He called himself a QAnon Tier I Ranger SEAL Operator, and had the 17 tabs down one sleeve to prove it. “In a situation like this, Embed, you stick to me and I’ll get you home, brother. Unless the GPS gets us lost again.”
Behind the wheel of his F-150, looking for parking near the state capitol, I knew he meant it. The eyes, always the eyes. In the backseat was his AR-15 with the handle on top, equipped with several dozen accessories from Bass Pro. His personal gear said he was ready, clothing half in arctic-urban-backyard camo, half blaze orange. “I can’t afford this s*** unless I can get two seasons out of it,” he said. He asked I call him “Mike,” though I found out on Facebook his real name is Michael. His tactical hair gel caught the light as he spoke.
“If we find free parking we approach from the east. If we have to feed the meter, I come in from the north.” The tactical radio rang. “Honey, I told you it’ll be after 6p.m. … I don’t know, get a pizza,” he said in some sort of Pepe code.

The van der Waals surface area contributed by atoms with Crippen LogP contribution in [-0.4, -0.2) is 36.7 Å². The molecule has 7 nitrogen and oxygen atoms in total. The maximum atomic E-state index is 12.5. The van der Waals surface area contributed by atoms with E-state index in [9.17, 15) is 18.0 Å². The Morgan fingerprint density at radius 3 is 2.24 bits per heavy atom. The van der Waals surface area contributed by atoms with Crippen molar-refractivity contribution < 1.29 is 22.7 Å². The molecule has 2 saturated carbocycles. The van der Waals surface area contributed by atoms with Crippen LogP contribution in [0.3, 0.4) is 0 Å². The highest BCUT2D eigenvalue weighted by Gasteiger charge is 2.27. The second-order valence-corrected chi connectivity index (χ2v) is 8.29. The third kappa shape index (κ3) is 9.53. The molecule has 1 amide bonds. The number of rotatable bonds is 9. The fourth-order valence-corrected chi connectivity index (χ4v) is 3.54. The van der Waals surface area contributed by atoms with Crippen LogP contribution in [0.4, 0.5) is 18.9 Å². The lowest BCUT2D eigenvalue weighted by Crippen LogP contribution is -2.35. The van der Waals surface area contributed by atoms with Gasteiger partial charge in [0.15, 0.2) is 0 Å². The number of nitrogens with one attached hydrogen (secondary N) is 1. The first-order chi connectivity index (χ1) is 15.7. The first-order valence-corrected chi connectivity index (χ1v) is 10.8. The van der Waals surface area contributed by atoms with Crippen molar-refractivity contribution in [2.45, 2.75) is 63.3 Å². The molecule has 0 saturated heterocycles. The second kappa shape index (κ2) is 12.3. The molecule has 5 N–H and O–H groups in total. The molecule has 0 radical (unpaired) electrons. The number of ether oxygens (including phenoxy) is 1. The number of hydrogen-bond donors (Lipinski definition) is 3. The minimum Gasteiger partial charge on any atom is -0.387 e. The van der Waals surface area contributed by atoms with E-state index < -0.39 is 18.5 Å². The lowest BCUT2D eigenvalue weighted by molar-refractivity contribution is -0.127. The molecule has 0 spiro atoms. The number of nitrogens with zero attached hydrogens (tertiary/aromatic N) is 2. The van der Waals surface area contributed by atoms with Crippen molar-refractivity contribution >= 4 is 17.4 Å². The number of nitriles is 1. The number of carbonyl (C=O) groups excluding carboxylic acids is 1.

“The mission today is to occupy the space in front of the CNN crew and dominate the interviews. CNN will identify themselves by removing their heads from their own butts, so watch for the signal. Stay frosty in case we spot Maddow and I call an audible. And bunch up so it looks like there’re more of us.”
You’re right, that didn’t happen. I made Mike up. It’s funny.